California leads the nation in its tobacco control policies, but in a community-by-community breakdown, Los Angeles and Long Beach only get Cs, the American Lung Association said Wednesday in its State of Tobacco Control 2018 report.
California’s grades improved to become the best in the nation thanks to strong policies across the state and the enactment of the new tobacco tax increase approved by voters, the association said in a statement.
“This year, California began reaping the financial and health benefits of an increased tobacco tax,” said Mark Johnson, Board Chair for the American Lung Association in California.
The hundreds of millions in increased tobacco taxes from Proposition 56 now flowing to critical state health and prevention programs lead to a big grade increase for California, the report stated.
The state received an A grade for funding for state tobacco prevention programs, up from an F in 2016. California’s grade for smoking cessation services also improved from an F to a C.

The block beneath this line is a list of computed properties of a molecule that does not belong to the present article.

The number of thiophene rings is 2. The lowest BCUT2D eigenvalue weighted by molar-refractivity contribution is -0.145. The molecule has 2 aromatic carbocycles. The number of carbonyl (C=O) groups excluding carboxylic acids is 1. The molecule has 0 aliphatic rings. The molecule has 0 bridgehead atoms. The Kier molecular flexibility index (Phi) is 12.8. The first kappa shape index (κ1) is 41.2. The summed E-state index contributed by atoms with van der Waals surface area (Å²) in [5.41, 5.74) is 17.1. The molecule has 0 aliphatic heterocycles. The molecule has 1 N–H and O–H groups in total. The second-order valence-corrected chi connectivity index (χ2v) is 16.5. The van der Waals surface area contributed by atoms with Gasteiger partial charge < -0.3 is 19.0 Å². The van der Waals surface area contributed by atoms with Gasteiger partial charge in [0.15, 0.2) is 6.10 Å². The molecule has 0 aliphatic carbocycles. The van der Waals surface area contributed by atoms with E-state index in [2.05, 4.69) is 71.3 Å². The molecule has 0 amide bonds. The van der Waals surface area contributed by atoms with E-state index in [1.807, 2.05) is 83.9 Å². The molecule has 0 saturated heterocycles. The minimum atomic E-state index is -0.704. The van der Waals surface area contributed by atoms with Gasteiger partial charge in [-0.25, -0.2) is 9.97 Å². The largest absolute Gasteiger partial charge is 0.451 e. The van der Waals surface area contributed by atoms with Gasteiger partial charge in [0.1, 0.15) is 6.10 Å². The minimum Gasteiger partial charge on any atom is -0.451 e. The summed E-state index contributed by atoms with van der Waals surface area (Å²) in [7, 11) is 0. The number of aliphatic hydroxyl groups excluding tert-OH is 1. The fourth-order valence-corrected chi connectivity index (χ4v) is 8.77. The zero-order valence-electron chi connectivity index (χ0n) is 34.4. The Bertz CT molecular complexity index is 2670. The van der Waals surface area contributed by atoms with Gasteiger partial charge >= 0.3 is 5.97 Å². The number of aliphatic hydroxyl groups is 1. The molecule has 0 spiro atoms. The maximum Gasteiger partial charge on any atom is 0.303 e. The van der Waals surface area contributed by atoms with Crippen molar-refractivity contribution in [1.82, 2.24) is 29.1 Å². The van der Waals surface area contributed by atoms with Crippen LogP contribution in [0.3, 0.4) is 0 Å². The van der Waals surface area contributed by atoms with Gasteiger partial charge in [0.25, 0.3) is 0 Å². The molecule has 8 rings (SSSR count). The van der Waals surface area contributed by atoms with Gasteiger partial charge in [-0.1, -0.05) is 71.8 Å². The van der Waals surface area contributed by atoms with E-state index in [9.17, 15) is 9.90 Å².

California’s 2018 Grades also included:
– Funding for State Tobacco Prevention Programs — A up from an F in 2016.
– Smokefree Air Policies — A.
– Level of Tobacco Taxes — B.
– Minimum Age of Sale for Tobacco Products to 21 – B.
– Coverage and Access to Services to Quit Tobacco – C up from an F in 2017.
In conjunction with the national report, the American Lung Association in California released its companion State of Tobacco Control 2018, which issues grades for all 482 cities and 58 counties in California on local tobacco control policies. According to that report, a record number of 10 communities improved their overall grade to an A, and California now has a total of 31 communities with an overall A grade. Additionally, 17 fewer communities received an overall F grade compared to last year.
Cities like Laguna Beach in Orange County and Bell Gardens and Bell in Los Angeles County passed smokefree policies that will improve public health, the report found.
But despite all these successes, half of California’s population still live in communities scoring a D or F. This includes nearly half of the 10 most populous cities in the state, including Anaheim.
“Los Angeles and Long Beach remain in the middle of the pack with C grades,” the report said.
“Smoking rates continue to decline in California, yet tobacco use remains the state’ leading cause of preventable death and disease, killing nearly 40,000 Californians each year,” said Vanessa Marvin, a vice president at the American Lung Association in California.
–City News Service